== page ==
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Rising mortgage rates increase default risk: report

James Mitchell 5 minute read

Moody’s Investors Service has warned that rate hikes will put investor mortgages at risk of default at a time of record low rental yields and decreasing affordability of servicing investment properties.

Rental yields on houses in Australia's two biggest cities, Sydney and Melbourne, have declined to record low levels, Moody’s said in a research report published this week.

“As a result, the net costs involved in servicing a housing investment (investment loans costs less rental income) have increased relative to household incomes, making investment properties less affordable,” the report said.

The report highlighted that low rental yields combined with deteriorating affordability “increase the risks and default probability for Australian residential property investors and therefore for Australian RMBS backed by loans on residential investment properties.”

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Affordability of servicing properties is now at its worst levels on record, according to the report.

“The affordability of residential investment property – defined as the net cost of servicing a residential property investment as a percentage of net household income – is at the worst level on record for investments in houses in Sydney and houses and apartments in Melbourne, and the worst in 10 years for investments in Sydney apartments,” it said.

Moody’s calculated that investors in Sydney houses require 39.6 per cent of net household income to service their investment properties, while Melbourne house investors require 26.5 per cent, both record highs.

“The deterioration in the affordability of servicing investment properties makes residential property investors more vulnerable to risks such as loss of income, interest rate increases, vacancies or rent reductions,” the report said.

“Should an investor suffer a loss of income, the higher cost of servicing their investment property will diminish any saving they may have at a faster rate, leaving the investor with less time and flexibility to recover and therefore increasing the probability of them defaulting on their loan.”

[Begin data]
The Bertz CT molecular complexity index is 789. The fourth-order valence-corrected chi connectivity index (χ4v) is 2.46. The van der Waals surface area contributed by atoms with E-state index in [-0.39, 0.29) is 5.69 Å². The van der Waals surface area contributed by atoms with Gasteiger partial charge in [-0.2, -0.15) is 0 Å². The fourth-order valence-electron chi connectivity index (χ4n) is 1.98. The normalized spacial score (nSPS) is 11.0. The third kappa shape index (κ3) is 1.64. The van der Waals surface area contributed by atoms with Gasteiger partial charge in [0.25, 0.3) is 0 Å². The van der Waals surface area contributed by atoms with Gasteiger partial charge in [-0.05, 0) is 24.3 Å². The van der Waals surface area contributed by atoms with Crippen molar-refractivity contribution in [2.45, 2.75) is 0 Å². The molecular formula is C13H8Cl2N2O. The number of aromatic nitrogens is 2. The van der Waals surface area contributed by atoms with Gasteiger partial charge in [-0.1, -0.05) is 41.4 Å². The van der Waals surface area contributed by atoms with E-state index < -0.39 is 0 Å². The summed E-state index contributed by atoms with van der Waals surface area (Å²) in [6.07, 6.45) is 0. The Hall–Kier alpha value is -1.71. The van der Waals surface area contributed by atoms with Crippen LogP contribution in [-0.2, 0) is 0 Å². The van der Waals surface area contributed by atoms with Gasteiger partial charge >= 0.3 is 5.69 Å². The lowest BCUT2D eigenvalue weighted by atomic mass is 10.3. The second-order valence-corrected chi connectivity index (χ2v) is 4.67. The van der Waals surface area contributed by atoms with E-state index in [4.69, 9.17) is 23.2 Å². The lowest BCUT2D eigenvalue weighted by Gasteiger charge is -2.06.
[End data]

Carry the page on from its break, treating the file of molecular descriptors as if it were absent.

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The warning comes as the market prepares for further out-of-cycle rate hikes, which will put even more pressure on those servicing a mortgage. Bank of Queensland will raise their variable rates on Friday, with many predicting more banks will follow. 

“Any increase in interest rates, vacancy or loss of rental income will make investment properties even less affordable and increase the probability of investors defaulting on their mortgage loans,” Moody’s said.

The report said if mortgage interest rates were to increase from the current average of 5.95 per cent to 7 per cent (the average for the past 10 years), the net servicing cost for an average residential property investment in Sydney and Melbourne would increase by approximately $5,000 a year or about 5 per cent of net household income.

“The same increase in interest rates three years ago would only have resulted in an increase of $3,500 in net servicing cost,” the report said.

“The decline in the affordability of servicing investment properties also reduces investors' flexibility around refinancing or restructuring their mortgage loan terms, giving them less options should they experience hardship and therefore increasing their likelihood of default.”

[Related: Default crises looms for off-the-plan buyers]

Rising mortgage rates increase default risk: report
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James Mitchell

James Mitchell

James Mitchell has over eight years’ experience as a financial reporter and is the editor of Wealth and Wellness at Momentum Media.

He has a sound pedigree to cover the business of mortgages and the converging financial services sector having reported for leading finance titles InvestorDaily, InvestorWeekly, Accountants Daily, ifa, Mortgage Business, Residential Property Manager, Real Estate Business, SMSF Adviser, Smart Property Investment, and The Adviser.

He has also been published in The Daily Telegraph and contributed online to FST Media and Mergermarket, part of the Financial Times Group.

James holds a BA (Hons) in English Literature and an MA in Journalism.

 

 

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